Command-Line Scanner

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What Does Command-Line Scanner Mean?

A command-line scanner is an antivirus or anti-malware
scanner that uses the command line instead of a graphical user interface. A well-known open source command-line antivirus is
ClamAV. Other anti-malware developers, including Kaspersky and Avira, have
command-line based versions available or can call the program from the command
line.

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Techopedia Explains Command-Line Scanner

A command-line scanner is an anti-malware program that is invoked from the command line. These kinds of antivirus programs are normally associated with Unix/Linux systems, but they are also available for Windows and MacOS. One such program is ClamAV.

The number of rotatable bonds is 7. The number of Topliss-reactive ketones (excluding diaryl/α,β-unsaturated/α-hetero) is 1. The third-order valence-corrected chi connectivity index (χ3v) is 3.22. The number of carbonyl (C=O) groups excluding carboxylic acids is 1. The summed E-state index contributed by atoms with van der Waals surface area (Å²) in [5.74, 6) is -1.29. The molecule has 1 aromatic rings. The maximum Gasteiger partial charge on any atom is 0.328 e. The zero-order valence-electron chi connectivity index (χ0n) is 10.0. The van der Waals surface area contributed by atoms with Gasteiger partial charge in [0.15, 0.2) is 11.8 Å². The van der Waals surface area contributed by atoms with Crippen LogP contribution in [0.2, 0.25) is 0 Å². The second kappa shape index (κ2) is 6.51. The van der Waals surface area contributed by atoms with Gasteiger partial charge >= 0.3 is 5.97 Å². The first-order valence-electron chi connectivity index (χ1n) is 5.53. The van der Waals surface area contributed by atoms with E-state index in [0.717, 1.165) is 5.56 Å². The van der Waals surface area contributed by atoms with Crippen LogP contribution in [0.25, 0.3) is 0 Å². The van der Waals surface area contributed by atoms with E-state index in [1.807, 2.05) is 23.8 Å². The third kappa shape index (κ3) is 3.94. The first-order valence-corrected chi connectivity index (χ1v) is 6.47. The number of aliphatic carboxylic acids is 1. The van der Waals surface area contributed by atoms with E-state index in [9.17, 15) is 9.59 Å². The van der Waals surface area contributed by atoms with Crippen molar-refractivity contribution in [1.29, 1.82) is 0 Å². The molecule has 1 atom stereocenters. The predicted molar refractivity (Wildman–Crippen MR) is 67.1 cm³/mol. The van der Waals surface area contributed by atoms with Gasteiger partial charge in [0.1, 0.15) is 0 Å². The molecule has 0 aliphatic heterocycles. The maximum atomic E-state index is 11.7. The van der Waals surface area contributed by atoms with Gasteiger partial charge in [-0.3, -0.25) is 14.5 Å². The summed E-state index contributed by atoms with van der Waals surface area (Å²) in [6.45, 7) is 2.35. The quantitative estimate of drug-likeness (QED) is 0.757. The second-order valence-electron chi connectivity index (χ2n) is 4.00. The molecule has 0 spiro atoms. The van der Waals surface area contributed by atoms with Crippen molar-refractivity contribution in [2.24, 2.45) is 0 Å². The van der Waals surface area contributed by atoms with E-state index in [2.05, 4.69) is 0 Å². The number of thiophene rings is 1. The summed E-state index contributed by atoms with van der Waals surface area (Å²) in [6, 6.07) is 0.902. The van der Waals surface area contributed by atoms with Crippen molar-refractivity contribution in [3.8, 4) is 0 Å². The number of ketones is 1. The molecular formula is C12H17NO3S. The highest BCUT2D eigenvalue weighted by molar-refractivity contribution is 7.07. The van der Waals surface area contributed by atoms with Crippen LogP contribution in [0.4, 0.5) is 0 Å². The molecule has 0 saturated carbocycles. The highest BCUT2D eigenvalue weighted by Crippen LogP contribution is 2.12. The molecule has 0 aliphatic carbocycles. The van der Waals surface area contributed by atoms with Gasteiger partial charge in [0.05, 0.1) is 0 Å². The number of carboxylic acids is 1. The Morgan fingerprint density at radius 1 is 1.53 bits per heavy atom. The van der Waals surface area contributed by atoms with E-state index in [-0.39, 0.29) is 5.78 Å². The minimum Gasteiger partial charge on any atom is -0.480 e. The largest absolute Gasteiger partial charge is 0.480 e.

The advantage of a command-line scanner is its low overhead. Since a command-line program does not have a graphical user interface, it can run faster than a graphical program can. Since antivirus scanning is an intensive operation, it can yield a tangible performance benefit. The other advantage is that such a program can run on a “headless” server without a display. An email server might incorporate antivirus scanning in send and receive operations.

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Margaret Rouse
Senior Editor
Margaret Rouse
Senior Editor

Margaret is an award-winning technical writer and teacher known for her ability to explain complex technical subjects to a non-technical business audience. Over the past twenty years, her IT definitions have been published by Que in an encyclopedia of technology terms and cited in articles by the New York Times, Time Magazine, USA Today, ZDNet, PC Magazine, and Discovery Magazine. She joined Techopedia in 2011. Margaret's idea of a fun day is helping IT and business professionals learn to speak each other’s highly specialized languages.